As newspaper viewership declines, more and more content is being dropped into the world wide Web. On here, viewers find anything from 140 character tweets to professional New York Times columns. The world of digital media is endless, a black hole of information. Not only is it a black hole of information, but more or less a spider-like web of content, as one link takes you to another link which, in turn, takes you to another link.

What’s the problem then? Infinite amounts of information given to you with the click of a button, how could anyone complain?

Science bloggers worry that they are stuck in an echo chamber. Now, if you didn’t have the infamous Professor Downey for your first journalism class like I did, you might be wondering what an echo chamber is. It is just the way an echo works, the news story bounces around the same area, maybe sounding a little different every time, but staying in the same space and viewership. Science bloggers worry that digital media phenomenon is affecting their ability to reach a mass audience with special-interest topics.

Ed Yong, an award-winning science blogger at Discover said, “With newspaper sales on the decline, people aren’t exposed to science stories nestled among other topics at the turn of a page. It’s hard to achieve the same effect in the heavily tagged and increasingly specialized world of the Internet. Surely, it is said, only people already interested in science will subscribe to a science blog’s RSS feed, or click on the Science section of the Guardian or the New York Times.”

Re-summarized, instead of viewers being forced to read about science in their newspapers, digital media gives them a chance to tune out any news that isn’t of interest to them. It is a lot easier on the internet to filter what types of news are being fed to you, and which ones you want to stay away from. Yong says that science related media will still be read by those with that interest, however those not interested can much more easily stay away from it.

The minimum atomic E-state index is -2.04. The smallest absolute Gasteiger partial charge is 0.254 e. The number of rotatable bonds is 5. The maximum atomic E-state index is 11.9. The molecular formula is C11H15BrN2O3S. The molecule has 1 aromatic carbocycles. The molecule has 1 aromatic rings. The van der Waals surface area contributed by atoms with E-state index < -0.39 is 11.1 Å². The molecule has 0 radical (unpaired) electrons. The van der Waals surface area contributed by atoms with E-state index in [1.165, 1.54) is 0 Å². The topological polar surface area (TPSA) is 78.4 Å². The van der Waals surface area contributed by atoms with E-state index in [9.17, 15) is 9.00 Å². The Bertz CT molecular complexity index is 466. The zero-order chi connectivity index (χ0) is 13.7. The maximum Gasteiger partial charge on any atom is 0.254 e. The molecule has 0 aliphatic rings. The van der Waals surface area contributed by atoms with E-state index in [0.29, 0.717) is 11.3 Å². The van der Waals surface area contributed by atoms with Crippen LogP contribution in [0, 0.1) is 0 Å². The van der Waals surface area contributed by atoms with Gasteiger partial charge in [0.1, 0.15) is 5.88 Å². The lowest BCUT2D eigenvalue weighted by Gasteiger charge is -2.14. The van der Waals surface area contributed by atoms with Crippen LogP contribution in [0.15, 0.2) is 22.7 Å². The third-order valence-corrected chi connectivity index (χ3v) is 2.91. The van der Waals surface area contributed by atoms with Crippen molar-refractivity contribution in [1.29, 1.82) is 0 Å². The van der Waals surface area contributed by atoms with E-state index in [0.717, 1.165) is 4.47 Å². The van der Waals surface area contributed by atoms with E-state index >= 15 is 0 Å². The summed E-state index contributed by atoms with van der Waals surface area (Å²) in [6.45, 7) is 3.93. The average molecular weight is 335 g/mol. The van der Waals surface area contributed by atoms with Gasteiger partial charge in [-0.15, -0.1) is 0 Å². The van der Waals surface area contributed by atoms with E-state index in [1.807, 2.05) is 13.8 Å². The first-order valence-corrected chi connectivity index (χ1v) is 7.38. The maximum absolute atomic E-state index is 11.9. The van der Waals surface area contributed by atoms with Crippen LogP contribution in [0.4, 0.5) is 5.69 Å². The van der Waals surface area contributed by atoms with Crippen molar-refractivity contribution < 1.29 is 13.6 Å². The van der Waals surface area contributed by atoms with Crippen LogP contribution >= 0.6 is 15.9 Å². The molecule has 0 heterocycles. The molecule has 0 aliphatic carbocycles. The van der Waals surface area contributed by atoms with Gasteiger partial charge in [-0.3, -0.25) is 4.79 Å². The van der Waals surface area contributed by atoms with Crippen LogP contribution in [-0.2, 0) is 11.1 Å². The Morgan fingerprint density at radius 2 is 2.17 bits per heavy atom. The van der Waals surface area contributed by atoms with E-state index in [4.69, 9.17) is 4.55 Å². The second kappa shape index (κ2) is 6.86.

What does that mean for society? What kind of well-rounded society are we if we don’t dip into different issues out of our ordinary interests and learn about something new?

Yong also demonstrates the other, more optimistic side of digital media; “When I link to a post on Facebook or Twitter, it reaches a few thousand people. Some of them pass the link on to their friends and followers, and it ripples outwards. At every iteration, the stories land in front of more potential eyes, with increasingly diverse interests.”

You can’t expect people to come to you, said Yong, you have to go where they are, or better yet, get other people to take them there.

“Digital media give us lots of new ways to engage our audience,” said Mariette DiChristina, editor of Scientific American.

Yong’s argument started after the ScienceOnline 2011 conference which was centered around science writing online. Another writer that sparked the issue was Emily Anthes a writer for the Public Library of Science (PLoS) blog Wonderland. Her post was entitled, “As Science Bloggers, Who Are We Really Writing For?”

Just as digital media can create an echo chamber, it can just as easily escape it with a little bit of innovative thinking.

This article began as an issue for science related media stories that writers worry aren’t getting out to a wider audience. However, it related to all special-interest stories whose viewership remains constant, reaching people only with the same views and interests.

As digital media tries to break out of the echo chamber, I leave you with a challenge. Take 5 extra minutes today and read an article that you don’t have a special interest in or a good amount of knowledge of. Who knows, you may just learn something new.

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